The Third Degree: Chapter 19: The deputies’ defense team rests its case

With this post to our Local History Room weblog, we continue our series on a pair of sensational deaths that occurred in Pekin, Illinois, during the Prohibition Era. The Local History Room columns in this series, entitled “The Third Degree,” originally ran in the Saturday Pekin Daily Times from Sept. 15, 2012, to March 2, 2013.

THE THIRD DEGREE

By Jared Olar
Library assistant

Chapter Nineteen

The deputies’ defense team rests its case

During the two weeks of the manslaughter trial of Tazewell County Sheriff’s deputies Ernest Fleming and Charles Skinner in late February and early March 1933, the prosecution and the defense presented the jury with their explanations of how Tazewell County jail inmate Martin Virant had ended up dead and hanging in his cell on Sept. 1, 1932.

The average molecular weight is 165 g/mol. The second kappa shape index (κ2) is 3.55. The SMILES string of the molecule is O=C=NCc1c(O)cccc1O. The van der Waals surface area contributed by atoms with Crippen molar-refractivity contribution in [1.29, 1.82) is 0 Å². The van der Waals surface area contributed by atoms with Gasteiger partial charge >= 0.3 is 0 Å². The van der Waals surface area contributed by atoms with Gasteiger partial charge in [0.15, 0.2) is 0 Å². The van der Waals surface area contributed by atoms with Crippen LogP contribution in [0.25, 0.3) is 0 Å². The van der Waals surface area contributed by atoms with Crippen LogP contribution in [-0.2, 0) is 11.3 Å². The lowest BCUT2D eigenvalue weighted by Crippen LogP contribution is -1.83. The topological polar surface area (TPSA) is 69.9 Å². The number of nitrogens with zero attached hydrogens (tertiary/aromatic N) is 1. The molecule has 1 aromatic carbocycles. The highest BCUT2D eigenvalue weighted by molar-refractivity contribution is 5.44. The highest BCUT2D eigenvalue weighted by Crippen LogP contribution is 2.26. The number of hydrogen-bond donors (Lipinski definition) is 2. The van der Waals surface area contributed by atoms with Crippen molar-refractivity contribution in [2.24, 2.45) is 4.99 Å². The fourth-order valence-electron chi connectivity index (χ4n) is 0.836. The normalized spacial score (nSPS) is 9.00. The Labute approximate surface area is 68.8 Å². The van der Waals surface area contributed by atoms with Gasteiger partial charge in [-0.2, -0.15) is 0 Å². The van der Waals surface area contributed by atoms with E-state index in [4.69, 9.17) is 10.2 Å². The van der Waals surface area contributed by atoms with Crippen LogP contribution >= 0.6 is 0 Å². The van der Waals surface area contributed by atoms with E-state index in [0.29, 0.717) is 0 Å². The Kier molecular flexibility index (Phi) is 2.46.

The state contended that because Virant denied any involvement in the murder of Lewis Nelan, the deputies administered a so-called “third degree” interrogation of Virant, beating and torturing him to extract useful information or a confession. The prosecutors said Virant succumbed to his injuries, and the deputies, finding Virant dead, arranged the death scene to make it appear that he had committed suicide by hanging.

But the defense insinuated that Virant had in fact participated in Nelan’s murder, and, overcome by guilt, he hanged himself in his cell.

One of the witnesses for the defense, jail inmate Joe Hensley, even claimed to have heard Virant say, “Poor John, he did I did too.” Those words, according to the defense, amounted to a confession that he had helped John Petje murder Nelan.

To establish their alternate scenario, the defense had to explain the compelling evidence that Virant had been horrifically beaten and that he had already died prior to being hanged. To overcome that evidence, the defense called three medical experts, who cast doubt upon the death investigation and the findings of the state’s experts.

The defense’s experts offered no explanation for the testimony of former Tazewell County Coroner Dr. Arthur E. Allen, who said Virant’s body showed none of the usual signs of a hanging death. To deal with Dr. Allen’s testimony, the defense attorneys endeavored to impeach his credibility by insinuating that Allen was involved in a personal political vendetta against Fleming and Skinner.